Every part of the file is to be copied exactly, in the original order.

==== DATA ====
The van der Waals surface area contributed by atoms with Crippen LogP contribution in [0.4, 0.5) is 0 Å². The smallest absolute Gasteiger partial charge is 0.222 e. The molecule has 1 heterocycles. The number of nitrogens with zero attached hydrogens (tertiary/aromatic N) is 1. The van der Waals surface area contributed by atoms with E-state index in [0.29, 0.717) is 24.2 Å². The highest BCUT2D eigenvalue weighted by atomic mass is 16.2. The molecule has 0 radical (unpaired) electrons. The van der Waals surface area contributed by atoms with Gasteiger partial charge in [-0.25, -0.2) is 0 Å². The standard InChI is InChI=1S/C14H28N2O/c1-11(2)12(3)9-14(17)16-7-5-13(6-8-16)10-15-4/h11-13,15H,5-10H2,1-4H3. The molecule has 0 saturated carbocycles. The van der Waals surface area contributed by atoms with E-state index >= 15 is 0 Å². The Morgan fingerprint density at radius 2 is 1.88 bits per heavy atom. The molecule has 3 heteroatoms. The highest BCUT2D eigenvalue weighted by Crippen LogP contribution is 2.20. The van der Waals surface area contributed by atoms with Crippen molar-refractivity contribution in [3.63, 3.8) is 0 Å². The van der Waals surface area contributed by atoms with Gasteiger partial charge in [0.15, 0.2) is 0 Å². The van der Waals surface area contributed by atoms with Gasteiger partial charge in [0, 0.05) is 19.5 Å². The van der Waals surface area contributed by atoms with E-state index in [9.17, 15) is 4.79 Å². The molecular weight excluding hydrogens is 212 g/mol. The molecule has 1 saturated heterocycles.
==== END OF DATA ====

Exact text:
The van der Waals surface area contributed by atoms with Crippen LogP contribution in [0.4, 0.5) is 0 Å². The smallest absolute Gasteiger partial charge is 0.222 e. The molecule has 1 heterocycles. The number of nitrogens with zero attached hydrogens (tertiary/aromatic N) is 1. The van der Waals surface area contributed by atoms with E-state index in [0.29, 0.717) is 24.2 Å². The highest BCUT2D eigenvalue weighted by atomic mass is 16.2. The molecule has 0 radical (unpaired) electrons. The van der Waals surface area contributed by atoms with Gasteiger partial charge in [-0.25, -0.2) is 0 Å². The standard InChI is InChI=1S/C14H28N2O/c1-11(2)12(3)9-14(17)16-7-5-13(6-8-16)10-15-4/h11-13,15H,5-10H2,1-4H3. The molecule has 0 saturated carbocycles. The van der Waals surface area contributed by atoms with E-state index >= 15 is 0 Å². The Morgan fingerprint density at radius 2 is 1.88 bits per heavy atom. The molecule has 3 heteroatoms. The highest BCUT2D eigenvalue weighted by Crippen LogP contribution is 2.20. The van der Waals surface area contributed by atoms with Crippen molar-refractivity contribution in [3.63, 3.8) is 0 Å². The van der Waals surface area contributed by atoms with Gasteiger partial charge in [0.15, 0.2) is 0 Å². The van der Waals surface area contributed by atoms with Gasteiger partial charge in [0, 0.05) is 19.5 Å². The van der Waals surface area contributed by atoms with E-state index in [9.17, 15) is 4.79 Å². The molecular weight excluding hydrogens is 212 g/mol. The molecule has 1 saturated heterocycles.